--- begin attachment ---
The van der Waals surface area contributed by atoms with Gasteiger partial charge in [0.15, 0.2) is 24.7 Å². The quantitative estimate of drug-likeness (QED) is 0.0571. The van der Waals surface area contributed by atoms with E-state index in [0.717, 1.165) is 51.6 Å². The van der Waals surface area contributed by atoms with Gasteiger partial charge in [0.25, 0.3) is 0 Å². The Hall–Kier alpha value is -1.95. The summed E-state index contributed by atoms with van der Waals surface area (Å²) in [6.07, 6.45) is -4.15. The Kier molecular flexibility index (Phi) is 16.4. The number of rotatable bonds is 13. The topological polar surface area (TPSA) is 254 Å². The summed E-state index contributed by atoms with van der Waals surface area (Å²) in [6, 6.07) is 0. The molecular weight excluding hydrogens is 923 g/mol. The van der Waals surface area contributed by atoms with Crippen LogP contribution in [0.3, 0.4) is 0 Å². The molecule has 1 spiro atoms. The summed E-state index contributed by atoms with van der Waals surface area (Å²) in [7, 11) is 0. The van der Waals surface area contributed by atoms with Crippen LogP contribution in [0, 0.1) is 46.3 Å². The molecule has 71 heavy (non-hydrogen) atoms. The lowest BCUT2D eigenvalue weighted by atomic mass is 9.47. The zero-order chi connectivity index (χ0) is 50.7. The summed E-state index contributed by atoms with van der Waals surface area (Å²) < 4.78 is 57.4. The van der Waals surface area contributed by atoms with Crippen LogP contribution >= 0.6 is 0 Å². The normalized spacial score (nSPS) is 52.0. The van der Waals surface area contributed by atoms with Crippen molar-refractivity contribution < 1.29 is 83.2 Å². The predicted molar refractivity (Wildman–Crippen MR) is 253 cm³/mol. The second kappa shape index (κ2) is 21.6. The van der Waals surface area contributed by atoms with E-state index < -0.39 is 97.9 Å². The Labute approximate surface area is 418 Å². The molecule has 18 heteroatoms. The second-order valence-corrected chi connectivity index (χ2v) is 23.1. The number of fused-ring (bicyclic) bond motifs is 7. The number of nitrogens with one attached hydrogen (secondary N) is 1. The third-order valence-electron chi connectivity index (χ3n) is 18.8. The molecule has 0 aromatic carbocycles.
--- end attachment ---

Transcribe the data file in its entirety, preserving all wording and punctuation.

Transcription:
The van der Waals surface area contributed by atoms with Gasteiger partial charge in [0.15, 0.2) is 24.7 Å². The quantitative estimate of drug-likeness (QED) is 0.0571. The van der Waals surface area contributed by atoms with E-state index in [0.717, 1.165) is 51.6 Å². The van der Waals surface area contributed by atoms with Gasteiger partial charge in [0.25, 0.3) is 0 Å². The Hall–Kier alpha value is -1.95. The summed E-state index contributed by atoms with van der Waals surface area (Å²) in [6.07, 6.45) is -4.15. The Kier molecular flexibility index (Phi) is 16.4. The number of rotatable bonds is 13. The topological polar surface area (TPSA) is 254 Å². The summed E-state index contributed by atoms with van der Waals surface area (Å²) in [6, 6.07) is 0. The molecular weight excluding hydrogens is 923 g/mol. The van der Waals surface area contributed by atoms with Crippen LogP contribution in [0.3, 0.4) is 0 Å². The molecule has 1 spiro atoms. The summed E-state index contributed by atoms with van der Waals surface area (Å²) in [7, 11) is 0. The van der Waals surface area contributed by atoms with Crippen LogP contribution in [0, 0.1) is 46.3 Å². The molecule has 71 heavy (non-hydrogen) atoms. The lowest BCUT2D eigenvalue weighted by atomic mass is 9.47. The zero-order chi connectivity index (χ0) is 50.7. The summed E-state index contributed by atoms with van der Waals surface area (Å²) < 4.78 is 57.4. The van der Waals surface area contributed by atoms with Crippen LogP contribution >= 0.6 is 0 Å². The normalized spacial score (nSPS) is 52.0. The van der Waals surface area contributed by atoms with Crippen molar-refractivity contribution < 1.29 is 83.2 Å². The predicted molar refractivity (Wildman–Crippen MR) is 253 cm³/mol. The second kappa shape index (κ2) is 21.6. The van der Waals surface area contributed by atoms with E-state index < -0.39 is 97.9 Å². The Labute approximate surface area is 418 Å². The molecule has 18 heteroatoms. The second-order valence-corrected chi connectivity index (χ2v) is 23.1. The number of fused-ring (bicyclic) bond motifs is 7. The number of nitrogens with one attached hydrogen (secondary N) is 1. The third-order valence-electron chi connectivity index (χ3n) is 18.8. The molecule has 0 aromatic carbocycles.